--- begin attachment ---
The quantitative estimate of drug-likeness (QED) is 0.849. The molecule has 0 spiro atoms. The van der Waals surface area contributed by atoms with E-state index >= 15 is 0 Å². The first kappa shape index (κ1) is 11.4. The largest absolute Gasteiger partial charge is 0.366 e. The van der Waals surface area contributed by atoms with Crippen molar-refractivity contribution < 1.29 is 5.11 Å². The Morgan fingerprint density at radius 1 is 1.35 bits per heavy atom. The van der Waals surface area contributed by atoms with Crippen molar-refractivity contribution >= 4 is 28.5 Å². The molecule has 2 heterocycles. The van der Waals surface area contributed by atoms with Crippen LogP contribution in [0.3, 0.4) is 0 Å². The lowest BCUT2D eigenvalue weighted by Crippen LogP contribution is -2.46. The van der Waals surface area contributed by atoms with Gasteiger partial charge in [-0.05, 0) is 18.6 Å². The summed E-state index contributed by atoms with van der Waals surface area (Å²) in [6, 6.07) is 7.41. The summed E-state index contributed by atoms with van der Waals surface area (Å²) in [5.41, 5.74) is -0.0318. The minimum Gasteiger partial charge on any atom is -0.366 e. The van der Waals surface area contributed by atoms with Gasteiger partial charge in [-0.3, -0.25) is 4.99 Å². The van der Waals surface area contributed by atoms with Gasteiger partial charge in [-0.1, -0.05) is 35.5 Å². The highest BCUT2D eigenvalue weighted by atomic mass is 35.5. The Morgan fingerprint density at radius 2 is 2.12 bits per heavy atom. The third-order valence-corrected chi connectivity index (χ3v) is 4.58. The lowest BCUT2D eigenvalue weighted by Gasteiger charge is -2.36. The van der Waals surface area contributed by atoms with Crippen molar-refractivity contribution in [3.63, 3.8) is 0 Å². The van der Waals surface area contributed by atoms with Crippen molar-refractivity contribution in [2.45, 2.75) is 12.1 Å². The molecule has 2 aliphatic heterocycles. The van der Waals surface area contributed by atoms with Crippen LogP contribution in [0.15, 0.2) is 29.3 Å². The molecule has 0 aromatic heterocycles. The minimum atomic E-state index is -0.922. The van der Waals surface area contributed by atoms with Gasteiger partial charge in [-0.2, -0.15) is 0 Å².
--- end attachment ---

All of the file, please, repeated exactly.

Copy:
The quantitative estimate of drug-likeness (QED) is 0.849. The molecule has 0 spiro atoms. The van der Waals surface area contributed by atoms with E-state index >= 15 is 0 Å². The first kappa shape index (κ1) is 11.4. The largest absolute Gasteiger partial charge is 0.366 e. The van der Waals surface area contributed by atoms with Crippen molar-refractivity contribution < 1.29 is 5.11 Å². The Morgan fingerprint density at radius 1 is 1.35 bits per heavy atom. The van der Waals surface area contributed by atoms with Crippen molar-refractivity contribution >= 4 is 28.5 Å². The molecule has 2 heterocycles. The van der Waals surface area contributed by atoms with Crippen LogP contribution in [0.3, 0.4) is 0 Å². The lowest BCUT2D eigenvalue weighted by Crippen LogP contribution is -2.46. The van der Waals surface area contributed by atoms with Gasteiger partial charge in [-0.05, 0) is 18.6 Å². The summed E-state index contributed by atoms with van der Waals surface area (Å²) in [6, 6.07) is 7.41. The summed E-state index contributed by atoms with van der Waals surface area (Å²) in [5.41, 5.74) is -0.0318. The minimum Gasteiger partial charge on any atom is -0.366 e. The van der Waals surface area contributed by atoms with Gasteiger partial charge in [-0.3, -0.25) is 4.99 Å². The van der Waals surface area contributed by atoms with Gasteiger partial charge in [-0.1, -0.05) is 35.5 Å². The highest BCUT2D eigenvalue weighted by atomic mass is 35.5. The Morgan fingerprint density at radius 2 is 2.12 bits per heavy atom. The third-order valence-corrected chi connectivity index (χ3v) is 4.58. The lowest BCUT2D eigenvalue weighted by Gasteiger charge is -2.36. The van der Waals surface area contributed by atoms with Crippen molar-refractivity contribution in [3.63, 3.8) is 0 Å². The van der Waals surface area contributed by atoms with Crippen molar-refractivity contribution in [2.45, 2.75) is 12.1 Å². The molecule has 2 aliphatic heterocycles. The van der Waals surface area contributed by atoms with Crippen LogP contribution in [0.15, 0.2) is 29.3 Å². The molecule has 0 aromatic heterocycles. The minimum atomic E-state index is -0.922. The van der Waals surface area contributed by atoms with Gasteiger partial charge in [-0.2, -0.15) is 0 Å².